The Case of the Subpar Smartphone - New York TimesI'm chopped out most of the article where he's definitely wrong, though I left in a few of his goofs. Really, he needs to talk to some old geeks with (some) memory. Even so, he's exposing a market problem that deserves attention.
September 8, 2007
By JOE NOCERA
My Treo died.
It happened about three weeks ago, and I can’t say I didn’t see it coming. I bought a Treo 700p in early January and have had buyer’s remorse pretty much ever since.
The 700p, of course, is a member of the Palm smartphone family; it’s the one that uses the Palm operating system (the 700w uses Windows). I chose it because I was a longtime user of the Palm Pilot, and had all my data already stored on the Palm application on my computer. In other words, it was the kind of completely rational technology decision we nongeeks tend to make — and then, sadly, come to regret.
Practically out of the box, my Treo froze on a regular basis. I could never get my Gmail account to sync with the Treo, and had to use the Web to retrieve e-mail — which required the patience of Job. It had all sorts of weird glitches: sometimes it raced around the menu while I watched helplessly; at other times, it would switch from one application to another for no reason. It would ring randomly. By June, it was shutting down completely two or three times a week, even in the middle of phone calls, and then powering back up again.
Maybe, I thought, I’m just unlucky. Maybe I’ve bought a lemon, in which case I should try to get my carrier, Verizon Wireless, to replace it. You know how it is, though: life kept getting in the way, and I never got around to it.
But I also think my avoidance was due to a darker, more painful thought: maybe Treos were simply lousy devices. ... Maybe I was a fool to assume, as I clearly had, that just because Palm had once made great products, it was still making great products.
Then my Treo died, and that gave me my answer. What killed it was, of all things, a software upgrade from Palm...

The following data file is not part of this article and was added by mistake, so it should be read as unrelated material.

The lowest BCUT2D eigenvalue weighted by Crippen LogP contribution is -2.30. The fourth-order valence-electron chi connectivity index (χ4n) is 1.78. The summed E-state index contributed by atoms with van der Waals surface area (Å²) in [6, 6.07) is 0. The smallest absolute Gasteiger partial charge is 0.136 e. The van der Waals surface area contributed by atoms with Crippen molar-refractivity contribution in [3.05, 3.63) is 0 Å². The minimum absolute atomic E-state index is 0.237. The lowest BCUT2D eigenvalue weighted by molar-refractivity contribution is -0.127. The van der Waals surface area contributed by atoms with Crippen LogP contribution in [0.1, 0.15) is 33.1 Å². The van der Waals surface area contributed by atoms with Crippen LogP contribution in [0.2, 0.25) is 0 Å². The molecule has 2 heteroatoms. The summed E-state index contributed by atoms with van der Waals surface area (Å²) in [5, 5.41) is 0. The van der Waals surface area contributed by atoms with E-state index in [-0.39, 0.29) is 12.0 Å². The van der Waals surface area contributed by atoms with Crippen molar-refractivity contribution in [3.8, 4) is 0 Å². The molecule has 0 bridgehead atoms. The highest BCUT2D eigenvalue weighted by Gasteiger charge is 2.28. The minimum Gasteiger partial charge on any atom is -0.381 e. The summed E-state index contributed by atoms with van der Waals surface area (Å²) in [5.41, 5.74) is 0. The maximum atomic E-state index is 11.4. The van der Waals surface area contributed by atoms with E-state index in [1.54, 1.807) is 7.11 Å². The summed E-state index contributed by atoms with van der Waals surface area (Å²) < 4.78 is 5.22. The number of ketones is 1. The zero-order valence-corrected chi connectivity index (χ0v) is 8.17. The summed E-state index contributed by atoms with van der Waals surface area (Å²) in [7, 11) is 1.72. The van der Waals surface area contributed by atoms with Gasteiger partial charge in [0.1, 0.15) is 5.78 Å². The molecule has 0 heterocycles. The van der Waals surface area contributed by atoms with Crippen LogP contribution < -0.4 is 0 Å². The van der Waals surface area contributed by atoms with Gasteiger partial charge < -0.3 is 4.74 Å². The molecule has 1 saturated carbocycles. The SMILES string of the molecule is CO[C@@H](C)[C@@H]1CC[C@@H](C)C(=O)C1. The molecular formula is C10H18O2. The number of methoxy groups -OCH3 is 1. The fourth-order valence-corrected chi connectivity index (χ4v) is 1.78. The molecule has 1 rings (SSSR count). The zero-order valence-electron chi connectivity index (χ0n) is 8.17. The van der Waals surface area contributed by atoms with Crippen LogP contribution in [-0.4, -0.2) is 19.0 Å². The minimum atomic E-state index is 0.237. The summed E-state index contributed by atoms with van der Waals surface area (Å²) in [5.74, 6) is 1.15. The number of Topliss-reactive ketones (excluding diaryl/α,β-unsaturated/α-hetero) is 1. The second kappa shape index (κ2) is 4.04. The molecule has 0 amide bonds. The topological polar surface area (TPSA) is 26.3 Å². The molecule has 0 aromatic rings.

... Then came the hours of working with the valiant Verizon technical support guy, as he struggled to get my [new[ Treo up and running. There was the software that refused to work. The continued difficulty of synching with Gmail. The “soft resets.” The frustration. The constant refrain of “Let’s try that again.” And finally, after everything was more or less up and running, the painful realization that the new phone was almost as problematic as the old one had been...
... It’s hard to make a good smartphone — so hard, in fact, that no one really has it right yet [jf: almost right, but wrong. See below]. BlackBerrys are great at e-mail, but the phone is barely adequate and its Internet abilities are not very good at all. The Motorola Q crashes almost as often as the Treo. The Apple iPhone is terrific for music and media, but lousy for e-mail and phoning.
Part of the reason has to do with what’s called the “form factor.” For marketing reasons, everybody is trying to cram all these complicated features into ever-sleeker, ever-thinner boxes, while also adding longer battery life, and so on. Invariably, smart phone designers have to make compromises that mean some functions don’t work especially well...
... On the one hand, believe it or not, the company is still using the same operating system it used when it was churning out Palm Pilot, which, please recall, had no Internet, no e-mail and no telephone. [jf: wrong. It's the same name, but the old apps are running in emulation - they're slower now than they were ten years ago!] ...
He's right that today's smartphones fall short (though I suspect he's exaggerating the iPhone's flaws), but he's quite wrong that it's not possible to build a great smartphone. The Samsung i500 appeared to be a very good phone when I had it, but in retrospect it was a fantastic phone. There's never been anything like it since it was discontinued about 3 years ago; those who have working i500s coddle them. I gave mine to my wife when her old phone died, and I've suffered ever since.
Since the Samsung was a great phone, and it ran the Palm OS, why is the Treo so unreliable? Ahh, well, the Samsung ran the original PalmOS, the one with Graffiti One. That OS was written by cyborg infiltrators from the 32nd century. Shortly after the i500 came out Palm was essentially destroyed from within (Microsoft gave a push or two) and it's never recovered. The Treo runs a botched descendant of the original PalmOS that's held together by bailing wire.
That eliminates the Treo, but it's also true that every non-Palm smartphone OS, to date, has been unreliable or has placed disabling demands on the phone, or both. The old PalmOS was designed to run fast on a hamster-powered CPU, so the i500 was positively capacious. All of today's OS's ask much more of the host phone.
We'll see if Apple can break this trap, but I wouldn't look for anything from Palm. Their secret genius took his stock options and ran ...